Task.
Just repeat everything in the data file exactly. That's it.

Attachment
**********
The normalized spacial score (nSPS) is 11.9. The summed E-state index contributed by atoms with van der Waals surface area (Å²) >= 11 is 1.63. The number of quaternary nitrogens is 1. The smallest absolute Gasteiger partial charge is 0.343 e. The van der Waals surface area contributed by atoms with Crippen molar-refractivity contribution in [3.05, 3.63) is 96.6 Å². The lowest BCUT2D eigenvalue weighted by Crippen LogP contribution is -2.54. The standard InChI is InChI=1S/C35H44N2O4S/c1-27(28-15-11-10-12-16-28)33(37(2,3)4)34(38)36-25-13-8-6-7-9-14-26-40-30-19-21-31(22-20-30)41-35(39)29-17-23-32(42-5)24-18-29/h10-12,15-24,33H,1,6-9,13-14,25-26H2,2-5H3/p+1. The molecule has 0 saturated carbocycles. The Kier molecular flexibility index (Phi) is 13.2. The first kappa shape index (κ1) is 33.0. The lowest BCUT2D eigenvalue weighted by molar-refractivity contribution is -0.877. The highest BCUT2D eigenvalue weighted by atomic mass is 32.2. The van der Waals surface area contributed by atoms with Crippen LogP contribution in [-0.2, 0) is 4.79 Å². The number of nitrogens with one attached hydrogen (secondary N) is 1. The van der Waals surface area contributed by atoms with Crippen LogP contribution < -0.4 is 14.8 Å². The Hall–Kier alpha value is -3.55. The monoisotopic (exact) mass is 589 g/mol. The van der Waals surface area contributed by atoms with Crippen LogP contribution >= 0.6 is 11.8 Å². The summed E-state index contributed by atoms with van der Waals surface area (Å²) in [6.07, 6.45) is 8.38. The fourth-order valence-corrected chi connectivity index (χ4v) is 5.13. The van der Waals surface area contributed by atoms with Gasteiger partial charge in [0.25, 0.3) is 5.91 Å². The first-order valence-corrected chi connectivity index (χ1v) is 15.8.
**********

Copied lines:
The normalized spacial score (nSPS) is 11.9. The summed E-state index contributed by atoms with van der Waals surface area (Å²) >= 11 is 1.63. The number of quaternary nitrogens is 1. The smallest absolute Gasteiger partial charge is 0.343 e. The van der Waals surface area contributed by atoms with Crippen molar-refractivity contribution in [3.05, 3.63) is 96.6 Å². The lowest BCUT2D eigenvalue weighted by Crippen LogP contribution is -2.54. The standard InChI is InChI=1S/C35H44N2O4S/c1-27(28-15-11-10-12-16-28)33(37(2,3)4)34(38)36-25-13-8-6-7-9-14-26-40-30-19-21-31(22-20-30)41-35(39)29-17-23-32(42-5)24-18-29/h10-12,15-24,33H,1,6-9,13-14,25-26H2,2-5H3/p+1. The molecule has 0 saturated carbocycles. The Kier molecular flexibility index (Phi) is 13.2. The first kappa shape index (κ1) is 33.0. The lowest BCUT2D eigenvalue weighted by molar-refractivity contribution is -0.877. The highest BCUT2D eigenvalue weighted by atomic mass is 32.2. The van der Waals surface area contributed by atoms with Crippen LogP contribution in [-0.2, 0) is 4.79 Å². The number of nitrogens with one attached hydrogen (secondary N) is 1. The van der Waals surface area contributed by atoms with Crippen LogP contribution < -0.4 is 14.8 Å². The Hall–Kier alpha value is -3.55. The monoisotopic (exact) mass is 589 g/mol. The van der Waals surface area contributed by atoms with Crippen LogP contribution >= 0.6 is 11.8 Å². The summed E-state index contributed by atoms with van der Waals surface area (Å²) in [6.07, 6.45) is 8.38. The fourth-order valence-corrected chi connectivity index (χ4v) is 5.13. The van der Waals surface area contributed by atoms with Gasteiger partial charge in [0.25, 0.3) is 5.91 Å². The first-order valence-corrected chi connectivity index (χ1v) is 15.8.